While I have been enjoying my swimming pool, Greg has still been working on things like protective housing for the motorized pool equipment. The heater, the pump, and the pipes-with-hydraulic-fluid-coming-from-the-Fastlane-motor inside the garage all need to be kept from freezing. While he worked out the plans for the long term housing, he temporarily erected a cardboard shelter over a quick 2×4 wooden frame. He used my greenhouse thermometer to monitor the temperatures inside of that, especially on nights that it went down into the 20s (Fahrenheit). He found that even with just cardboard, the heater was keeping it all quite warm. This gave him hope for a successful outcome of the finished product.
The permanent shelter used:
- treated 2x 6 and 2 x 4 lumber
- a few odds and ends of other scrap wood
- extra long bolts
- 3 inch foam board (we bought it here)
- 1.5 inch foam board (same source as above)
- fiberglass mesh
- synthetic stucco
The first thing to do was to prepare the brick wall of the garage for the equipment housing to be attached to it. He drilled through the brick,
placed two pieces of 2×4 lumber with pre-drilled holes, each on the inside for the extra long bolts to secure to,
then finally bolted the top horizontal frame piece (made out of treated 2×6 lumber) to the garage. The end of the frame on the cement box is just resting there.
Next, framing was built for the side panels to slip into. (treated 2×4 lumber used here) He dug out a ditch, from the already present cement sidewalk around the house to the edge of the cement box. He filled this with cement. Before it set, he put screws through the bottom of the side frame, so that some of each screw was sticking out the bottom. He then placed the frame over the cement with the screws in the still wet cement.
The individual panels for the equipment housing were made of foam board. Three inch thick pieces were used for the roof panels, but only 1.5 inch foam for the side panels. A piece of fiberglass mesh was cut to fit each side of the foam board pieces.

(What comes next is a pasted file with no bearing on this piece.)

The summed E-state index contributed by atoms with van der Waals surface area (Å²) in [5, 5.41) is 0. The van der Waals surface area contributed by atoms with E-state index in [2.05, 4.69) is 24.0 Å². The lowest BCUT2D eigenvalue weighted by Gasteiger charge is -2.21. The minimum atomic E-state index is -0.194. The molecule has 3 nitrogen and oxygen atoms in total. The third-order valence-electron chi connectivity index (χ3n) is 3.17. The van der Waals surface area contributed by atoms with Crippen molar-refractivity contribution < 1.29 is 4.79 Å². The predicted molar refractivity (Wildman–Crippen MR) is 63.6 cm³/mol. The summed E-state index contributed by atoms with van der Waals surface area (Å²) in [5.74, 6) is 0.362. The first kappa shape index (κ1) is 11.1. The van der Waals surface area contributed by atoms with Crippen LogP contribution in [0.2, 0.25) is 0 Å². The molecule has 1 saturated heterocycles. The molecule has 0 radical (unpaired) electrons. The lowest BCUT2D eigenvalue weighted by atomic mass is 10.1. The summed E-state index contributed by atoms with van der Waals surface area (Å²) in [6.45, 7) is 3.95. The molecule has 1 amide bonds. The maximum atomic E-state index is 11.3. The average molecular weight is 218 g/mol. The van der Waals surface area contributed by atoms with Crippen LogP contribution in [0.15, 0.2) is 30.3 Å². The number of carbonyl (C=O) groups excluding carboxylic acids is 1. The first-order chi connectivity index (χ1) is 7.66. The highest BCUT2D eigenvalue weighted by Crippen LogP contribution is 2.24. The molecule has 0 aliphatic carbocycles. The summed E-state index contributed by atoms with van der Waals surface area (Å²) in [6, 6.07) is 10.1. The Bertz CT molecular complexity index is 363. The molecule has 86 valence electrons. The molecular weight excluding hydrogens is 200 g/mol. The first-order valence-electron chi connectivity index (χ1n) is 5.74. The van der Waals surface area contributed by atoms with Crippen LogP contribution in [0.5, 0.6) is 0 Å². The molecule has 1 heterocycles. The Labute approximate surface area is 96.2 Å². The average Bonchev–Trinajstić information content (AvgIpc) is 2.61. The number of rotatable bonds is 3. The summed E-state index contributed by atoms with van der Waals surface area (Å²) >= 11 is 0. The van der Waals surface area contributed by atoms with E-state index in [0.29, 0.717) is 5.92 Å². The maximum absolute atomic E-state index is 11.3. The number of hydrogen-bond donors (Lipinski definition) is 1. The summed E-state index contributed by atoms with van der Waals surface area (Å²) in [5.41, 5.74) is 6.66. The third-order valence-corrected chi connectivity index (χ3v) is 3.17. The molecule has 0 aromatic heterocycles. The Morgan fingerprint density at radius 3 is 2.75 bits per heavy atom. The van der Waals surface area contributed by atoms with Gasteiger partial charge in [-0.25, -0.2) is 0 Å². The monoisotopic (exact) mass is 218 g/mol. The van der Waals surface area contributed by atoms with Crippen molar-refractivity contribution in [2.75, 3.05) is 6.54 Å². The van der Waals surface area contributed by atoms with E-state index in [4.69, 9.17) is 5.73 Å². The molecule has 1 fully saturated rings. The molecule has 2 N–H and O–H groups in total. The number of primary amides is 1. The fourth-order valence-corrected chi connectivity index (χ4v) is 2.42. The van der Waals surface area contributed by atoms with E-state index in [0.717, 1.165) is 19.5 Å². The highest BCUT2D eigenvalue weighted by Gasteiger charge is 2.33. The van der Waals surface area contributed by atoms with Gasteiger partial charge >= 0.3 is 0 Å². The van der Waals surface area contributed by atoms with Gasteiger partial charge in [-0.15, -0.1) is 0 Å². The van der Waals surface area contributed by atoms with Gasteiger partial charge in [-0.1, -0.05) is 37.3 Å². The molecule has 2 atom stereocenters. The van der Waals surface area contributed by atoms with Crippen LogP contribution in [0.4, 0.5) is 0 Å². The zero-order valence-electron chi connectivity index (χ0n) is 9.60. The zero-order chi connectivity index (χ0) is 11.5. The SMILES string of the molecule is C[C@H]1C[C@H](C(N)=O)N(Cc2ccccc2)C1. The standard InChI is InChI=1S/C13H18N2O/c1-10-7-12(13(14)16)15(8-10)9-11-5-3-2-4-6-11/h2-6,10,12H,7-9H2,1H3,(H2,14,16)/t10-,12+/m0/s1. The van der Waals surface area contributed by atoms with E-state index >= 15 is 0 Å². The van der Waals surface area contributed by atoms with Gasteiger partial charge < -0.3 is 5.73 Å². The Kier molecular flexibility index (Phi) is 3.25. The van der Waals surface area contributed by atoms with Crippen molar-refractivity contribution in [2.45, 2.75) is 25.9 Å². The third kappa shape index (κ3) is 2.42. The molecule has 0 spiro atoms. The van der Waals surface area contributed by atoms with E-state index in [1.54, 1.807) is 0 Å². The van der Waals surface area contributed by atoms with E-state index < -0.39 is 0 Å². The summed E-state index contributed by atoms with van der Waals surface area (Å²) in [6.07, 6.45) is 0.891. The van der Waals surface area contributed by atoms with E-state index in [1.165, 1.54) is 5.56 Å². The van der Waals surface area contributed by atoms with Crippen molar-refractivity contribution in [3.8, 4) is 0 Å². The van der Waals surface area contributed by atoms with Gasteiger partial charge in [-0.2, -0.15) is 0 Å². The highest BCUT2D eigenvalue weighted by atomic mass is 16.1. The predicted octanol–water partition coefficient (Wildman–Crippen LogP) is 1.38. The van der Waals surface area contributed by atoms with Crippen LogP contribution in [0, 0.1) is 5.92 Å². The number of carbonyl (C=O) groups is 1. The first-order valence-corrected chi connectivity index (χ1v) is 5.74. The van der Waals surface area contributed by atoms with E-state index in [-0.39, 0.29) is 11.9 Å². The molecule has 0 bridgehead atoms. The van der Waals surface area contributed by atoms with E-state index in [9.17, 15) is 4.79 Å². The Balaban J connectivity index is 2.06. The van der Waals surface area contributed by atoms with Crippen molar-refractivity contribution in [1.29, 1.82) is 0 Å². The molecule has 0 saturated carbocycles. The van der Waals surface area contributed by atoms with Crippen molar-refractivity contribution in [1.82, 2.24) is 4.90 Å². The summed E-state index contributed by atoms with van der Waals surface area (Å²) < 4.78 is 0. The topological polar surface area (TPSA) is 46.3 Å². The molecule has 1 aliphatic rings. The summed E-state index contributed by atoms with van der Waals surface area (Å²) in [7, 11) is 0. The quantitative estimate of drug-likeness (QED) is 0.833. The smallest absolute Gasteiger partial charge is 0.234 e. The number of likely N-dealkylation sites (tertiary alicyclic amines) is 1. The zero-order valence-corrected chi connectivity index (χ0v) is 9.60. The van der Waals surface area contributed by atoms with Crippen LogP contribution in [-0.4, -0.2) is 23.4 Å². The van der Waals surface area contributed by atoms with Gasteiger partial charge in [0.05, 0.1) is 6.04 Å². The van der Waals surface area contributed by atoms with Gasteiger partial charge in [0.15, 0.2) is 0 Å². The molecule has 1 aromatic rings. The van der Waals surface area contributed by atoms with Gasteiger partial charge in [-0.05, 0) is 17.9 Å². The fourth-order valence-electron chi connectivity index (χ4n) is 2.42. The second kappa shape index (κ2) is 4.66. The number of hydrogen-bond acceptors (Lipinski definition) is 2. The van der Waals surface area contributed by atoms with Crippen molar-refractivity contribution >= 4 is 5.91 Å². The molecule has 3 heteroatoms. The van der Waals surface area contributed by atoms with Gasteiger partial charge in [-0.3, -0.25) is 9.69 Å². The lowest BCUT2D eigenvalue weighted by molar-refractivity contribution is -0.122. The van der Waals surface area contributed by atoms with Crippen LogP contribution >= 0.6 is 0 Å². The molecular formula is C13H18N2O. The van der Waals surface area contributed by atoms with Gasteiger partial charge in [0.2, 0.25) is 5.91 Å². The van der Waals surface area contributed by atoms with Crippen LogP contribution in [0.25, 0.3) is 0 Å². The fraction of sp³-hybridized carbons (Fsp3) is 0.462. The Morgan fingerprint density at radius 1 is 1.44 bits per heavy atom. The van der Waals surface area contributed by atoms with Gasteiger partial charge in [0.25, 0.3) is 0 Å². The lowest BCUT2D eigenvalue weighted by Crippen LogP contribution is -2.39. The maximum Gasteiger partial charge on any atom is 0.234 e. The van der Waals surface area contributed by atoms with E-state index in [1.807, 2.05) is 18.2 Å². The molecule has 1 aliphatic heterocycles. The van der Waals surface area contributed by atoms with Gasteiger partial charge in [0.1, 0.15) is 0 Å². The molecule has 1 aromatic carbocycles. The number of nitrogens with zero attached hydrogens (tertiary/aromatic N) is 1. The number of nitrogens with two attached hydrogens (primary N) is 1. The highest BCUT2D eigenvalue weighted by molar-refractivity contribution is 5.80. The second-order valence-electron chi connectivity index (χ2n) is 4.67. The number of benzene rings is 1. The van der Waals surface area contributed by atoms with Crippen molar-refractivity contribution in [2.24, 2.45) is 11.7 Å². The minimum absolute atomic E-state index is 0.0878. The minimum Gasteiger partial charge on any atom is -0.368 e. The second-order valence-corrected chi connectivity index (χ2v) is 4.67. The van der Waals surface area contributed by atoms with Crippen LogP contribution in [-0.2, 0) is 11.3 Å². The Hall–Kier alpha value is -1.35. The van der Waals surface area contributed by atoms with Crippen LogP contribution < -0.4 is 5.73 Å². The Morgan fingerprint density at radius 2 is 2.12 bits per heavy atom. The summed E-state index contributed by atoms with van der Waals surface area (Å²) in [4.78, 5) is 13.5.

The idea was that it would help keep the 1/8 inch or so layer of synthetic stucco, that was applied over the top of it, from cracking. The synthetic stucco was for water proofing and looks. It is kind of like thick paint with some sand in it, so can be put on more thinly than real stucco, which is more like cement.
Wooden frames were built around the side foam panels, but the top pieces were left as plain foam edges. The side pieces also had thin sheets of wood put on the inside, because he had them…
Here, you can see the equipment all snuggly in it’s house, waiting for the final roof pieces.
The outer stucco color was able to be the same as that on the greenhouse, which is just across the patio. Plus, it nicely matches the peach tones of the house brick.
He is still working on (edit: has now finished) a system of water pipes to go around the heater that will spread more heat to the equipment, just in case it should get down to temperatures that threaten freezing inside the housing. But so far, just this set up is handling temperatures down into the 20’s even better than the cardboard. 😉 And the wind doesn’t blow it away.